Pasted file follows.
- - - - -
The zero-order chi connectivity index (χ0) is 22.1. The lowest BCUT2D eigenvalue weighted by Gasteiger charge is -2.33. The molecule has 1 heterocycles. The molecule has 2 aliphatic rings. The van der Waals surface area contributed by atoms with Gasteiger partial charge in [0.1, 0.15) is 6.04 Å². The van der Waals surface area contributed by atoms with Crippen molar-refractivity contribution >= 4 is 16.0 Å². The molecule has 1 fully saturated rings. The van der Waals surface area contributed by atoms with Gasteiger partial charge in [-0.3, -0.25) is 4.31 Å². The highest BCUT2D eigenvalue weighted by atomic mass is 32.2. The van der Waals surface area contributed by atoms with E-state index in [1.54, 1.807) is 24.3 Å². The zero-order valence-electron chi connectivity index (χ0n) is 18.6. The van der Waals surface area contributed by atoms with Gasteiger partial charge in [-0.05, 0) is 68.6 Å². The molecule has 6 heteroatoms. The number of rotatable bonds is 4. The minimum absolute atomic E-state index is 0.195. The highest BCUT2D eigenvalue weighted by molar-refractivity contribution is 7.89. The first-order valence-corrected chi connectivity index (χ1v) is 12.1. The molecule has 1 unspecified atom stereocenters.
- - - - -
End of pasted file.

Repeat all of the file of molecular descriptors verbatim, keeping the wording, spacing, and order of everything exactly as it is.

The zero-order chi connectivity index (χ0) is 22.1. The lowest BCUT2D eigenvalue weighted by Gasteiger charge is -2.33. The molecule has 1 heterocycles. The molecule has 2 aliphatic rings. The van der Waals surface area contributed by atoms with Gasteiger partial charge in [0.1, 0.15) is 6.04 Å². The van der Waals surface area contributed by atoms with Crippen molar-refractivity contribution >= 4 is 16.0 Å². The molecule has 1 fully saturated rings. The van der Waals surface area contributed by atoms with Gasteiger partial charge in [-0.3, -0.25) is 4.31 Å². The highest BCUT2D eigenvalue weighted by atomic mass is 32.2. The van der Waals surface area contributed by atoms with E-state index in [1.54, 1.807) is 24.3 Å². The zero-order valence-electron chi connectivity index (χ0n) is 18.6. The van der Waals surface area contributed by atoms with Gasteiger partial charge in [-0.05, 0) is 68.6 Å². The molecule has 6 heteroatoms. The number of rotatable bonds is 4. The minimum absolute atomic E-state index is 0.195. The highest BCUT2D eigenvalue weighted by molar-refractivity contribution is 7.89. The first-order valence-corrected chi connectivity index (χ1v) is 12.1. The molecule has 1 unspecified atom stereocenters.